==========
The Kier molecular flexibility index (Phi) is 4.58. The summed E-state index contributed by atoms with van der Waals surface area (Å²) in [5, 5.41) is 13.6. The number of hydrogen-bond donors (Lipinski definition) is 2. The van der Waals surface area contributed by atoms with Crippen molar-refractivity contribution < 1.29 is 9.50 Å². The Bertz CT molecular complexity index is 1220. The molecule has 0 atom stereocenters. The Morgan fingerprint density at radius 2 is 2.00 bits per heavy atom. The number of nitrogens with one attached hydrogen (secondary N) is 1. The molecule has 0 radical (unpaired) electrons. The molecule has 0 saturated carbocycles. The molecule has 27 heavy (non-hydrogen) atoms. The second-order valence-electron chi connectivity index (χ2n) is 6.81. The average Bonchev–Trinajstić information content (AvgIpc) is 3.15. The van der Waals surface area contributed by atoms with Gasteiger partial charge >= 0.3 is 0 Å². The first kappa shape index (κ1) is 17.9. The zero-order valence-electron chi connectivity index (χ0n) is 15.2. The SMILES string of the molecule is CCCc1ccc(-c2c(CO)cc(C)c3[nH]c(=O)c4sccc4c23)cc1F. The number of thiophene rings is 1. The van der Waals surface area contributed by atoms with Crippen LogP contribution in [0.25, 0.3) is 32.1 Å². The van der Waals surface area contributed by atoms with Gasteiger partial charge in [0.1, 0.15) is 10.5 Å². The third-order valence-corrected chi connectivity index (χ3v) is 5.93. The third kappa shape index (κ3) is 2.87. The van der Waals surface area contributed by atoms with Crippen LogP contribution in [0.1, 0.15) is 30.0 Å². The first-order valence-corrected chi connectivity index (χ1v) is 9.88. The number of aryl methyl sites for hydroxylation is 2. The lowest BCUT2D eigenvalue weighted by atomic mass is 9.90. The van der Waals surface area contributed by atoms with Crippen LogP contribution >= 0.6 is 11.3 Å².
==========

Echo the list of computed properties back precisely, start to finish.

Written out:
The Kier molecular flexibility index (Phi) is 4.58. The summed E-state index contributed by atoms with van der Waals surface area (Å²) in [5, 5.41) is 13.6. The number of hydrogen-bond donors (Lipinski definition) is 2. The van der Waals surface area contributed by atoms with Crippen molar-refractivity contribution < 1.29 is 9.50 Å². The Bertz CT molecular complexity index is 1220. The molecule has 0 atom stereocenters. The Morgan fingerprint density at radius 2 is 2.00 bits per heavy atom. The number of nitrogens with one attached hydrogen (secondary N) is 1. The molecule has 0 radical (unpaired) electrons. The molecule has 0 saturated carbocycles. The molecule has 27 heavy (non-hydrogen) atoms. The second-order valence-electron chi connectivity index (χ2n) is 6.81. The average Bonchev–Trinajstić information content (AvgIpc) is 3.15. The van der Waals surface area contributed by atoms with Gasteiger partial charge >= 0.3 is 0 Å². The first kappa shape index (κ1) is 17.9. The zero-order valence-electron chi connectivity index (χ0n) is 15.2. The SMILES string of the molecule is CCCc1ccc(-c2c(CO)cc(C)c3[nH]c(=O)c4sccc4c23)cc1F. The number of thiophene rings is 1. The van der Waals surface area contributed by atoms with Crippen LogP contribution in [0.25, 0.3) is 32.1 Å². The van der Waals surface area contributed by atoms with Gasteiger partial charge in [0.1, 0.15) is 10.5 Å². The third-order valence-corrected chi connectivity index (χ3v) is 5.93. The third kappa shape index (κ3) is 2.87. The van der Waals surface area contributed by atoms with Crippen LogP contribution in [0.1, 0.15) is 30.0 Å². The first-order valence-corrected chi connectivity index (χ1v) is 9.88. The number of aryl methyl sites for hydroxylation is 2. The lowest BCUT2D eigenvalue weighted by atomic mass is 9.90. The van der Waals surface area contributed by atoms with Crippen LogP contribution >= 0.6 is 11.3 Å².